"With the Exodus, the Jews were set aside from the nations of the world so that they would purify their bodies and prepare themselves for Torah and the service of God. To accomplish this, they were commanded to rid themselves of leaven (chametz) and to eat matzah. Bread is designed by God to be man's primary food. Leaven is a natural element of bread, making it more digestible and tasty. God wants us to partake in the physical world and to struggle with the evil inclination. This is why all year round chametz is an appropriate food for man. However, we are required to abstain from leaven during Passover so we can reduce the strength of the evil inclination and drive for physical desires. We strengthen our connection to spirituality by only eating matzah during Passover.

But it would be impossible for us to nourish himself only with matzah all year. This practice is only performed during Passover when we should be on a higher level." (The Way of God, 4:8:1)

The rest of the year God wants us to be submerged within the physical, resisting a desire for overindulgence and uplifting the physicality of the world. This is part and parcel of our purpose in this world -- to be challenged and tested and to use our free will to overcome temptation. Material things are appropriate in moderation.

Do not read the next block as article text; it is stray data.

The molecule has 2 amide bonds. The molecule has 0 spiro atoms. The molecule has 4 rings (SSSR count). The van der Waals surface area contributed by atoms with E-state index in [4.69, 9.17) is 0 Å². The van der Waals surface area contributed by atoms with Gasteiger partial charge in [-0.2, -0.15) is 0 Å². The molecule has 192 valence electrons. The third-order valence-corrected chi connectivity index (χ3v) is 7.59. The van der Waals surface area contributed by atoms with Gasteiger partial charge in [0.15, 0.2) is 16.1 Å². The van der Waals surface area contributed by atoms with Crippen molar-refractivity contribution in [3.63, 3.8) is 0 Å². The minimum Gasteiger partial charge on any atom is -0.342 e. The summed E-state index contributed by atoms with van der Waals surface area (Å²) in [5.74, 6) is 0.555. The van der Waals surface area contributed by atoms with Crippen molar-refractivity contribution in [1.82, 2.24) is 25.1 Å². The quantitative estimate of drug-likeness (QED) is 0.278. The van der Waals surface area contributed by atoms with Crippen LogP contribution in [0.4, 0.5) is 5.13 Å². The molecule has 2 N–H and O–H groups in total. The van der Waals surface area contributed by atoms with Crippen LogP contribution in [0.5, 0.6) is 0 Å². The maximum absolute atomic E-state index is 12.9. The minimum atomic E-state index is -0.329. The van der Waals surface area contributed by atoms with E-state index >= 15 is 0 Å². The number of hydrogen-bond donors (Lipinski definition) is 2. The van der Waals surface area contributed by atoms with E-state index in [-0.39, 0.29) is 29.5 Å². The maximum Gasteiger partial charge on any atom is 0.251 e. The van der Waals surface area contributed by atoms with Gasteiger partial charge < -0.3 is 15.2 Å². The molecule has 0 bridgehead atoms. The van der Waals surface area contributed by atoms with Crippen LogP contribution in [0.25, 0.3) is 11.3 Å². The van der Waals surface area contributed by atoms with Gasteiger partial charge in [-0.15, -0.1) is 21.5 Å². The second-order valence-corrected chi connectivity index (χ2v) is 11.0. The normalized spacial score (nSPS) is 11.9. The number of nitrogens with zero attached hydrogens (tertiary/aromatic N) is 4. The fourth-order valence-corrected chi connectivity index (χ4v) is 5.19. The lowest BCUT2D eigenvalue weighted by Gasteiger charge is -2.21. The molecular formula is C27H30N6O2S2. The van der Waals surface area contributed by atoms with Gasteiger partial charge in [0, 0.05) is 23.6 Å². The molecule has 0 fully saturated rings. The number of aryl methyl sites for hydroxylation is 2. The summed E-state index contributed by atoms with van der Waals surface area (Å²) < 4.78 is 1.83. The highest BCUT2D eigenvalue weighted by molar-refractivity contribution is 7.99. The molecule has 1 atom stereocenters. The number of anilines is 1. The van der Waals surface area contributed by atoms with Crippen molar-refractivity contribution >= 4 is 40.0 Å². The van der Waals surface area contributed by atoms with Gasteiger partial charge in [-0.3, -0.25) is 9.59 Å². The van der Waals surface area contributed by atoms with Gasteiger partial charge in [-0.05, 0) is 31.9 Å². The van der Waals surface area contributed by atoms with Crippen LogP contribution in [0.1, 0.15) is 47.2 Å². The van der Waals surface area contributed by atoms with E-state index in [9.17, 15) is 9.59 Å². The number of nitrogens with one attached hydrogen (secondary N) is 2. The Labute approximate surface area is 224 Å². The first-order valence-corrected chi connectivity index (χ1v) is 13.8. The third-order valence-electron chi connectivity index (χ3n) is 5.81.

Thus, on Passover we go without our regular fare of foods. Passover is the annual holiday when are we are supposed to weaken our physical desires and lusts for the rest of the year. It's the time for us to take a break from our regular eating habits and work on limiting our strong desire for food which can so easily get of hand.


The dieting industry in America is a multi-billion dollar enterprise. Experts are constantly thinking up new diets and products in order to help people lose weight. But we all know from experience that the majority of diets simply don't work to help a person shed pounds for the long haul. Sure, the dieter loses weight initially, but all too often the pounds are put back on later. Why is this so?